The PANDA (Antiproton Annihilation at Darmstadt) Experiment
Understanding the creation of mass - the PANDA experiment at FAIR
We believe that we have identified the fundamental building blocks of nature. Some of them, the quarks, exist only as compounds. Particles that are made up of two or three quarks are called hadrons of which the proton is perhaps the best-known example. Naively the mass of a hadron would be expected to nearly reveal the sum of the mass of its building blocks. However, it turns out that this assumption is far from reality. In the case of protons the mass of the building blocks adds up to only a few percent of the proton mass. The rest of the mass must be generated in a different way. The only explanation is that the interaction between the quarks generates this mass. The planned PANDA experiment at FAIR will study precisely how mass is generated by strong interaction that acts between the quarks.
The PANDA experiment will be done in a unique way by using "antimatter". Why antimatter? When an antimatter particle hits its matter counterpart, Einstein’s famous equivalence between matter and energy kicks in: Antimatter and matter annihilate each other, producing a fireball of energy. This energy is released partly in form of other fundamental particles, called "gluons", which are the particles that bind quarks together through the strong interaction. Therefore a systematic study of the role of gluons in hadrons might reveal the secrets of mass generation due to the strong interaction.
If our understanding of the strong interaction is true, gluons can also form particles. Particles made only of gluons are called "glueballs". Since the annihilation of antimatter with matter produces so many gluons, it is likely that glueballs will form in such a reaction. PANDA is designed to detect these glueballs and measure their masses and other properties. How is this done? Particles like glueballs usually live so briefly that they cannot be measured directly. But the particles into which they decay can be identified and their energies and momenta are measured. This information then allows us to reconstruct the glueball properties.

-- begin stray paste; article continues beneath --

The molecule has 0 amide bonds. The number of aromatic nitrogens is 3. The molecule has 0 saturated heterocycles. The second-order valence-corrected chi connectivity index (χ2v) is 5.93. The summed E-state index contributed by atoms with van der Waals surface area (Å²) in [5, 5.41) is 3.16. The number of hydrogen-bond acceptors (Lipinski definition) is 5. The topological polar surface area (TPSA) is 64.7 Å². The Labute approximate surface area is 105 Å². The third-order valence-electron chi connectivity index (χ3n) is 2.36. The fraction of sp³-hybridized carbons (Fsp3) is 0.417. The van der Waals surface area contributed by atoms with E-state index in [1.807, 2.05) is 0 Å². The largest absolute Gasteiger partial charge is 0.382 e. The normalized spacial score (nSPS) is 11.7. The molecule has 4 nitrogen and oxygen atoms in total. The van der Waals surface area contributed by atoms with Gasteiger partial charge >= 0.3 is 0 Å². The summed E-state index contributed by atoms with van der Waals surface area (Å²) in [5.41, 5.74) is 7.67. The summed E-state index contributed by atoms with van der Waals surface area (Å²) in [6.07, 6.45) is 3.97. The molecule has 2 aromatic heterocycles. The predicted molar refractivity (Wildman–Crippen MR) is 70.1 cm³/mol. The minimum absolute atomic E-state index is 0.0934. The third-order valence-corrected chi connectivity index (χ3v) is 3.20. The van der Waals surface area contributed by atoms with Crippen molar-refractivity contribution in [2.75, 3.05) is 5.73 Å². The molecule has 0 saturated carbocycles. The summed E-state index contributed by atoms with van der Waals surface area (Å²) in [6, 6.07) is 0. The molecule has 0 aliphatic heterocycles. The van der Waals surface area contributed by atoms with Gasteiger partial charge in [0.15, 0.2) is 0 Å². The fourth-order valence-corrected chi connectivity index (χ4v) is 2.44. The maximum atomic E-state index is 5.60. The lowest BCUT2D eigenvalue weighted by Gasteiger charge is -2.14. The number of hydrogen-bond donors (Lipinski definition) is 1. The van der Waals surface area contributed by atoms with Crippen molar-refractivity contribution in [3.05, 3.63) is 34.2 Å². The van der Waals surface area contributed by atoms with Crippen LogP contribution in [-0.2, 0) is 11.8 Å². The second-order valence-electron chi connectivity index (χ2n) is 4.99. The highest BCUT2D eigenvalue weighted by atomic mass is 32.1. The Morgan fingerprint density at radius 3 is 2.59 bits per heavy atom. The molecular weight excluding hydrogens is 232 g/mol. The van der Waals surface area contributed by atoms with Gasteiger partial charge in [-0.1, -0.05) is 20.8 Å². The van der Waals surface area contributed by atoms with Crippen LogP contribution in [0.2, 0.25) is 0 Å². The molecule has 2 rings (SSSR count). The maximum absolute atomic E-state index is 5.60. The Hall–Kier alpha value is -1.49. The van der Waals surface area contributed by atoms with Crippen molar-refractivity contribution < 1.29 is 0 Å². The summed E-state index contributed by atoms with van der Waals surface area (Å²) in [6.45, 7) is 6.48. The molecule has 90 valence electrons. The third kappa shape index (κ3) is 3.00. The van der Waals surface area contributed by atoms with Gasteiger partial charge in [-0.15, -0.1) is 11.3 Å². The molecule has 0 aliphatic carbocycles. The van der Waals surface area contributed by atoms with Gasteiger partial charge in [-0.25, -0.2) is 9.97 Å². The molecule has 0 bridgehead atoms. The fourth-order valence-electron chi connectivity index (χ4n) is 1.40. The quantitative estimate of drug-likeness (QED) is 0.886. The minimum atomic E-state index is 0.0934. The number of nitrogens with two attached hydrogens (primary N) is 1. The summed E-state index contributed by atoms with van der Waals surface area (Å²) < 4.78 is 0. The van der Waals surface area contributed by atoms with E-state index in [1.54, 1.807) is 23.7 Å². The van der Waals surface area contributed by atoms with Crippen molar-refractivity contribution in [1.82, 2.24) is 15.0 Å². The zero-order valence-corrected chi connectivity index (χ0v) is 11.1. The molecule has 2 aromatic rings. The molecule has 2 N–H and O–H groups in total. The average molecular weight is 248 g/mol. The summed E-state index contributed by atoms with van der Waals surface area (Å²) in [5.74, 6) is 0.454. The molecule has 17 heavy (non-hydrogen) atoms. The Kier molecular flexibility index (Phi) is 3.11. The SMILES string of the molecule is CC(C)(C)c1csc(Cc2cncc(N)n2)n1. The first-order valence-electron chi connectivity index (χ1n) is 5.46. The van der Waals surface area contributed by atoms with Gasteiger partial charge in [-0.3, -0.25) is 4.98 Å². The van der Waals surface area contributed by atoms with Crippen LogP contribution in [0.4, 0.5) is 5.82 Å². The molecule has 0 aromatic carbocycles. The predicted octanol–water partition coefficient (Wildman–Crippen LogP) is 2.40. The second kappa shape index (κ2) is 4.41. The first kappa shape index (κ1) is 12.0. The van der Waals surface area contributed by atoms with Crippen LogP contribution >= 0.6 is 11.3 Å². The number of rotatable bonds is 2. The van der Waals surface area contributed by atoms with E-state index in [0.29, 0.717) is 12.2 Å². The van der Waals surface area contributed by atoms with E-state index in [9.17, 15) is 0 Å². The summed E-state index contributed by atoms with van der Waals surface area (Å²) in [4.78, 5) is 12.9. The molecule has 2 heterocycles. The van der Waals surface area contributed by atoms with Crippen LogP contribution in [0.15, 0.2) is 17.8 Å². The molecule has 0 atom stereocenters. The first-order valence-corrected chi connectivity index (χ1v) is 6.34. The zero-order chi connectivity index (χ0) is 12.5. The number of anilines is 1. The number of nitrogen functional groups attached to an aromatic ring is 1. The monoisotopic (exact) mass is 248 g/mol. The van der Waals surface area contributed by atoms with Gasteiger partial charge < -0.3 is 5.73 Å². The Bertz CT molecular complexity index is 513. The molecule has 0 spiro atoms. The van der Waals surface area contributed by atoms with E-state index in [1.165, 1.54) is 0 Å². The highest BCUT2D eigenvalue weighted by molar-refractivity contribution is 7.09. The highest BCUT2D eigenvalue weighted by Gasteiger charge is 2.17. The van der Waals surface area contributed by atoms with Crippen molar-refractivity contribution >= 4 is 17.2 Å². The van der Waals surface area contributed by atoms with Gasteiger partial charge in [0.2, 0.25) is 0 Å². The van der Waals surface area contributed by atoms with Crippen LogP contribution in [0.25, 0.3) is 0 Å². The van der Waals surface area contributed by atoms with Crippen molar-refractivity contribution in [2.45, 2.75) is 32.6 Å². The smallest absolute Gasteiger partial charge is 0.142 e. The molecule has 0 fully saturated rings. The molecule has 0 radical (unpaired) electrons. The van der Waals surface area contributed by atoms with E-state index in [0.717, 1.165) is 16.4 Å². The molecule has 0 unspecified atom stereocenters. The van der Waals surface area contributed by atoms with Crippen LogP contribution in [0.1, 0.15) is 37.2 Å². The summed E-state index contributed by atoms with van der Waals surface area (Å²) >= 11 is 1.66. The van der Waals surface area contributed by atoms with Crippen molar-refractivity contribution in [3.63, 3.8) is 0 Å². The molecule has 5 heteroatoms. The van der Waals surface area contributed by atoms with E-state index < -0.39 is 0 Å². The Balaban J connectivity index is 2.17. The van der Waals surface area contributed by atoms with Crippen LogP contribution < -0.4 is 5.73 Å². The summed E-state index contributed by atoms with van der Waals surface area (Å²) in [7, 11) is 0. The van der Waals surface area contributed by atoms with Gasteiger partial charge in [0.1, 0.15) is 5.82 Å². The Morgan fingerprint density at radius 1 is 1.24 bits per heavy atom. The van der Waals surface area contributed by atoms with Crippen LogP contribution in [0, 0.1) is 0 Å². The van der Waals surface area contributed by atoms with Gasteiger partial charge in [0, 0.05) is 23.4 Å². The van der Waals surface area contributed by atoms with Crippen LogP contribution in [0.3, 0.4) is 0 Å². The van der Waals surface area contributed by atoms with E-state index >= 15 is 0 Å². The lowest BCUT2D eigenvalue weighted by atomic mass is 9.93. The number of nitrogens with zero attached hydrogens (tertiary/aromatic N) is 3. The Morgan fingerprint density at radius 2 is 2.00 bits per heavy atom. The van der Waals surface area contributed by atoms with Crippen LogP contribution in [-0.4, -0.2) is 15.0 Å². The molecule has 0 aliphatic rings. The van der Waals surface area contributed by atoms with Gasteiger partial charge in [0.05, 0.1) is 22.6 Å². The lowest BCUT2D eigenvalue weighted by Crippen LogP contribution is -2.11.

The PANDA collaboration was formed in 2002. It consists of about 400 physicists from 49 institutions in 16 countries. The PANDA detector itself is a most modern particle physics detector and is located inside the HESR storage ring for antiprotons. It is within this detector that antiprotons circling inside the HESR ring hit protons or other nuclei that cross their path. Since we yet do not know into which particles a glueball decays, the PANDA detector must be able to measure all types of particles. This makes the detector rather complicated equipment. And because these particles are flying in all directions the detector has to surround the target as completely as possible. An additional challenge is the fact that glueballs are a rare species and thus many billions of events must be recorded before a glueball signal can be proven. In the case of PANDA, the detector has to handle 10 million annihilations every second.